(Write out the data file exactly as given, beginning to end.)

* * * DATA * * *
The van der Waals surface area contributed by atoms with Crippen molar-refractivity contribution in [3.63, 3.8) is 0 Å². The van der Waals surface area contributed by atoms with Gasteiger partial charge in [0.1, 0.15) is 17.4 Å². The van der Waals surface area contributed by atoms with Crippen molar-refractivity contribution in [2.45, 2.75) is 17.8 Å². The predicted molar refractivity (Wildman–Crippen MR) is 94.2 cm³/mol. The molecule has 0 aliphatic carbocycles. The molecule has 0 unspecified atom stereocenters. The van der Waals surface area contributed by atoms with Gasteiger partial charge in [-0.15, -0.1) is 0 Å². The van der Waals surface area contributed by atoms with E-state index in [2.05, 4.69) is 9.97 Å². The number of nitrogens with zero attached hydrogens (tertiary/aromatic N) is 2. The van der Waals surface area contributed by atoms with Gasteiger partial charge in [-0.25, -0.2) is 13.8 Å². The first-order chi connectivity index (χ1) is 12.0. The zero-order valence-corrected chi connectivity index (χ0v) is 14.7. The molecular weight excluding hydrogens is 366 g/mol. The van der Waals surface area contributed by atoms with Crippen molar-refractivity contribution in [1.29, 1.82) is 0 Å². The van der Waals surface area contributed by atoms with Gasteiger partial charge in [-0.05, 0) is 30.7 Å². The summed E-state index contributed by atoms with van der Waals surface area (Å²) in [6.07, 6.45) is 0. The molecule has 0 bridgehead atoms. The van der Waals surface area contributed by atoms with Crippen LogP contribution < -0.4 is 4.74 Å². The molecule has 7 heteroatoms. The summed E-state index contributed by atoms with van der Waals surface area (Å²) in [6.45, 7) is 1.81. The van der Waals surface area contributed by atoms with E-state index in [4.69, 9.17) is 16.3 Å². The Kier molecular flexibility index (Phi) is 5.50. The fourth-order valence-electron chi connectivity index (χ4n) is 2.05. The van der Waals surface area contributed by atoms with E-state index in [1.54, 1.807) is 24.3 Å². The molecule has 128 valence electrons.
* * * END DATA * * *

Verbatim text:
The van der Waals surface area contributed by atoms with Crippen molar-refractivity contribution in [3.63, 3.8) is 0 Å². The van der Waals surface area contributed by atoms with Gasteiger partial charge in [0.1, 0.15) is 17.4 Å². The van der Waals surface area contributed by atoms with Crippen molar-refractivity contribution in [2.45, 2.75) is 17.8 Å². The predicted molar refractivity (Wildman–Crippen MR) is 94.2 cm³/mol. The molecule has 0 aliphatic carbocycles. The molecule has 0 unspecified atom stereocenters. The van der Waals surface area contributed by atoms with Gasteiger partial charge in [-0.15, -0.1) is 0 Å². The van der Waals surface area contributed by atoms with E-state index in [2.05, 4.69) is 9.97 Å². The number of nitrogens with zero attached hydrogens (tertiary/aromatic N) is 2. The van der Waals surface area contributed by atoms with Gasteiger partial charge in [-0.25, -0.2) is 13.8 Å². The first-order chi connectivity index (χ1) is 12.0. The zero-order valence-corrected chi connectivity index (χ0v) is 14.7. The molecular weight excluding hydrogens is 366 g/mol. The van der Waals surface area contributed by atoms with Crippen molar-refractivity contribution in [1.29, 1.82) is 0 Å². The van der Waals surface area contributed by atoms with Gasteiger partial charge in [-0.05, 0) is 30.7 Å². The summed E-state index contributed by atoms with van der Waals surface area (Å²) in [6.07, 6.45) is 0. The molecule has 0 bridgehead atoms. The van der Waals surface area contributed by atoms with Crippen LogP contribution < -0.4 is 4.74 Å². The molecule has 7 heteroatoms. The summed E-state index contributed by atoms with van der Waals surface area (Å²) in [6.45, 7) is 1.81. The van der Waals surface area contributed by atoms with E-state index in [4.69, 9.17) is 16.3 Å². The Kier molecular flexibility index (Phi) is 5.50. The fourth-order valence-electron chi connectivity index (χ4n) is 2.05. The van der Waals surface area contributed by atoms with E-state index in [1.54, 1.807) is 24.3 Å². The molecule has 128 valence electrons.